The Quietus - A new rock music and pop culture website

Escape Velocity

Armed With Stones: S.A.D Interviewed
Julian Marszalek , November 27th, 2014 15:36

Following the release of their single She's Gone earlier this year, Julian Marszalek chats to the enigmatic fruity goth duo about BDSM, fashion and rejecting all notions of freedom

Something dark lurks in the deepest recesses of East London, something that shuns daylight and convention and seemingly keeps human contact at bay. It's something divinely decadent and mired in a glamorous and pansexual sleaze. And that something is S.A.D.. Formed by DJ and producer Sebastien Bartz and musician Alex Wolf, the duo claim that their project is a reaction to the "archaic sounding bands and pretentious leftovers from the indie scene", and if that in itself isn't enough to pique interest, then the fact that they revel in a demi-monde of darkly deviant delights where the lines of pleasure and pain are not so much blurred as totally rubbed out, should.

Their sound, an unholy fusion of black matter and insistently pulsing electronic beats topped off with a fetishistic fashion sensibility is accompanied by a manifesto that reads like a declaration of war: "We are not your favourite TV show, we are not your favourite poster," they intone. "We will not substitute your lack of self worth, or inherit you with any sense of individualisation. We are not here to be added to your list of ones to watch. We are not a band. We are a militant organisation and you are our target. We have buried you in a hole and we are armed with stones. We are not another number in your system. We are your enemy, offended by your stupidity. We will fight until we win. We hate you. We are S.A.D."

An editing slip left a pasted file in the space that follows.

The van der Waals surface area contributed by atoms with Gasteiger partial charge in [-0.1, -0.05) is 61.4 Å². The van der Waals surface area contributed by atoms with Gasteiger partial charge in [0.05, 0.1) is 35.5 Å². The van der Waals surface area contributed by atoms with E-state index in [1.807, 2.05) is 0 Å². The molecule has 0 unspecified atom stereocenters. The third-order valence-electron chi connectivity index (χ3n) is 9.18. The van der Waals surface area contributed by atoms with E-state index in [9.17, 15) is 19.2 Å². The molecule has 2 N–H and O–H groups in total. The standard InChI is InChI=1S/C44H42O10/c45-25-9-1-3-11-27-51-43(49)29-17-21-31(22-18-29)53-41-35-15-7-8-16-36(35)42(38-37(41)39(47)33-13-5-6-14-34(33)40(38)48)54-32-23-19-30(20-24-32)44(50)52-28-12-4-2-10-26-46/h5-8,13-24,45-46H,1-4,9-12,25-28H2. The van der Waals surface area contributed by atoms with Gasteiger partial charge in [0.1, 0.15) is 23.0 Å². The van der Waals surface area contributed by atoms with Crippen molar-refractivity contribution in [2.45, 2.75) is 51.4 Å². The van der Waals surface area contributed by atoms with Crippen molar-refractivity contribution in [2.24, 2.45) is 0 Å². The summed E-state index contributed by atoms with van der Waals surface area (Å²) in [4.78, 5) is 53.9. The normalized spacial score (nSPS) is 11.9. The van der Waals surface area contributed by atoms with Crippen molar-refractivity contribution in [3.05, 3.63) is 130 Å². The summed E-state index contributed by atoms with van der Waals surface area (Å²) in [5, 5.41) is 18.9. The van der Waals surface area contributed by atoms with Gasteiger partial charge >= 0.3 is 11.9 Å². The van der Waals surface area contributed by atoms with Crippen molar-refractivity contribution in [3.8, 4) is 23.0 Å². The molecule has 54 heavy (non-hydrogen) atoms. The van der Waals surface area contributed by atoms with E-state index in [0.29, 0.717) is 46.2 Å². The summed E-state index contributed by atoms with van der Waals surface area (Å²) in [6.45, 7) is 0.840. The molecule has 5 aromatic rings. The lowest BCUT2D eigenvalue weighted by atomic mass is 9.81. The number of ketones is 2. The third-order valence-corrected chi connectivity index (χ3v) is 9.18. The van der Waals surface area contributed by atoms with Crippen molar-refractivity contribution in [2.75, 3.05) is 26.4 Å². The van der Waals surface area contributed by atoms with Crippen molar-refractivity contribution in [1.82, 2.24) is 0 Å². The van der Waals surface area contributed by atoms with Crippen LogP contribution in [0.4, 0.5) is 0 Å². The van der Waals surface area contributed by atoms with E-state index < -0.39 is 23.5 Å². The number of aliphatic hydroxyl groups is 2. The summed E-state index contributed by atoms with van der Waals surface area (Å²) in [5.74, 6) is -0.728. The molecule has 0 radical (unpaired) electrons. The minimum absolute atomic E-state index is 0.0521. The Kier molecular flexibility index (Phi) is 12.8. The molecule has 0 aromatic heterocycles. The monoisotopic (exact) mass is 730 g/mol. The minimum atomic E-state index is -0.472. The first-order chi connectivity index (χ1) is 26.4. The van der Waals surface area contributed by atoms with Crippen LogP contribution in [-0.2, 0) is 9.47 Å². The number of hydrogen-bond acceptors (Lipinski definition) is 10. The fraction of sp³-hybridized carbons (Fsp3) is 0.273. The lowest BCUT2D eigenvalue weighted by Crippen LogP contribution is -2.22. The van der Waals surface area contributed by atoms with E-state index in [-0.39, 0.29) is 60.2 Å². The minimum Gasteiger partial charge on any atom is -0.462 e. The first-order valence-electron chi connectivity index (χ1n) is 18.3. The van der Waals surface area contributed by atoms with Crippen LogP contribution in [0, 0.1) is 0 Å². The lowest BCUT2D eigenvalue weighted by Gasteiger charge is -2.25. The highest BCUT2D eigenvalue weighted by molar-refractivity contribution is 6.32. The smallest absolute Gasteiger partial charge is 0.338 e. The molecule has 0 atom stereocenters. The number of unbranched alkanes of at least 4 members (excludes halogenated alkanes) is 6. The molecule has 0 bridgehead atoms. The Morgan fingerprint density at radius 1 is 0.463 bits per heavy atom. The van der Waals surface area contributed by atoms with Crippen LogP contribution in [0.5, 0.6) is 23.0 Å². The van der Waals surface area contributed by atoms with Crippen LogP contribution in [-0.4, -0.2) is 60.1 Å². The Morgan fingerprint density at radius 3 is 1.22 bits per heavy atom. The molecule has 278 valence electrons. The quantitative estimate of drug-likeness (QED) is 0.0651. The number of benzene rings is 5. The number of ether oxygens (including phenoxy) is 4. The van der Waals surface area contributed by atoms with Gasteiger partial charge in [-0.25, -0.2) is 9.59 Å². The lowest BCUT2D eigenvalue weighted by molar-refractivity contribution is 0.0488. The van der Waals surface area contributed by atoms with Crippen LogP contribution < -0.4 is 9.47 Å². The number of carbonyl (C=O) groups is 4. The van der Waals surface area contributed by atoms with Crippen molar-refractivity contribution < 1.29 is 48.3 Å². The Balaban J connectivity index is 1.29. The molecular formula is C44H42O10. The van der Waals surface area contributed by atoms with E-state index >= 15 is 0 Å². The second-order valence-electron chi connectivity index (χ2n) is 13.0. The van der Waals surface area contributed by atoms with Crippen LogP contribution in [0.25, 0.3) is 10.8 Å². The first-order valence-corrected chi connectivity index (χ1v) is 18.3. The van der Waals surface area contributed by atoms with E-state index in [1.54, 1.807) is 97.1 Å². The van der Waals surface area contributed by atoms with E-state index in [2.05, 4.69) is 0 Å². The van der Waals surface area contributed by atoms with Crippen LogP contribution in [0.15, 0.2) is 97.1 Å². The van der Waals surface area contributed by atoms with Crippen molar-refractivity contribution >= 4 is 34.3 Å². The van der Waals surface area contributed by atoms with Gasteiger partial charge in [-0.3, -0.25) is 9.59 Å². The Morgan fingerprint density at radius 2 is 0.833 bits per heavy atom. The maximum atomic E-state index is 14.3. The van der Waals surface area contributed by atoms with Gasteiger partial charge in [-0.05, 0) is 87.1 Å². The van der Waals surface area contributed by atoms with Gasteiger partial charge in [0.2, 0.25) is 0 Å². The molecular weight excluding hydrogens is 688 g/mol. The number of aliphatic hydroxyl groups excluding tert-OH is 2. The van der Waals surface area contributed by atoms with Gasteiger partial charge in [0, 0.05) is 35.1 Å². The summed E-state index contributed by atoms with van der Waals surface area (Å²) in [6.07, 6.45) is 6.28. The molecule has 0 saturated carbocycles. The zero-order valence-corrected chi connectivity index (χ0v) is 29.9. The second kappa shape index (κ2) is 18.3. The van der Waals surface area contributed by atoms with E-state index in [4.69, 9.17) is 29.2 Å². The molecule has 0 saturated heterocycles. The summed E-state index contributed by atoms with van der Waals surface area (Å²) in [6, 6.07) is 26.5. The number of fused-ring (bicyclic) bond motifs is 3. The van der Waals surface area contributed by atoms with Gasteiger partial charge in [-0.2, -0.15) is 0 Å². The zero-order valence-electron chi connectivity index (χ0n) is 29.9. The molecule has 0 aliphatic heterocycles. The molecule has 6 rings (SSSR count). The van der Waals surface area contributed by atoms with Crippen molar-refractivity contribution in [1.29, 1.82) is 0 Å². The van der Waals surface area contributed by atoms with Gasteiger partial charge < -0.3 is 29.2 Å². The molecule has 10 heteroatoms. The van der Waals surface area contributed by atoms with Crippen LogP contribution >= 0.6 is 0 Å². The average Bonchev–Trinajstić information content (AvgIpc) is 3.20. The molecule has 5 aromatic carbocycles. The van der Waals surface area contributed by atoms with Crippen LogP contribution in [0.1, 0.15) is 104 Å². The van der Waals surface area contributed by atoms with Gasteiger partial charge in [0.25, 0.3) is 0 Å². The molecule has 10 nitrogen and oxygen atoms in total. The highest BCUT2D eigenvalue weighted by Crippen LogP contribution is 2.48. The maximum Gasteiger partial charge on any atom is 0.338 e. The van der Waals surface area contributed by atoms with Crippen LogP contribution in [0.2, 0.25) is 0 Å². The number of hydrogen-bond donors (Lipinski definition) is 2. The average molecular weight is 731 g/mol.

Indeed, S.A.D. are so seething with fury and rage as they prepare to release their single, 'She's Gone', that they refuse to meet the Quietus in person, instead choosing only to communicate via e-mail.

How and why did S.A.D come together?

S.A.D.: We met while DJing techno together around East London. We were talking about how there is an absence of good guitar music and how everything surrounding how bands are represented was becoming plastic.

S.A.D have issued a manifesto. Is this a means of liberation or is there a danger of painting yourself into a corner?

S.A.D.: The manifesto is based on escapism, a need to escape from a world of vapid platitudes and niceties, thinly veiled by a collective drive to succeed. Our manifesto is a rejection of all inconsequential, self-righteous notions of freedom.

Your manifesto states that you are a "militant organisation". How does this manifest itself in practical terms?

S.A.D.: Our tone of militancy is a satire on self-worth, masculinity and the constant drive for purpose in a world filled up with abstraction and arbitrariness. This manifests in practical terms through our aesthetic. The way we look and present ourselves is a rejection of purpose, and centred on the accumulation of objective worth.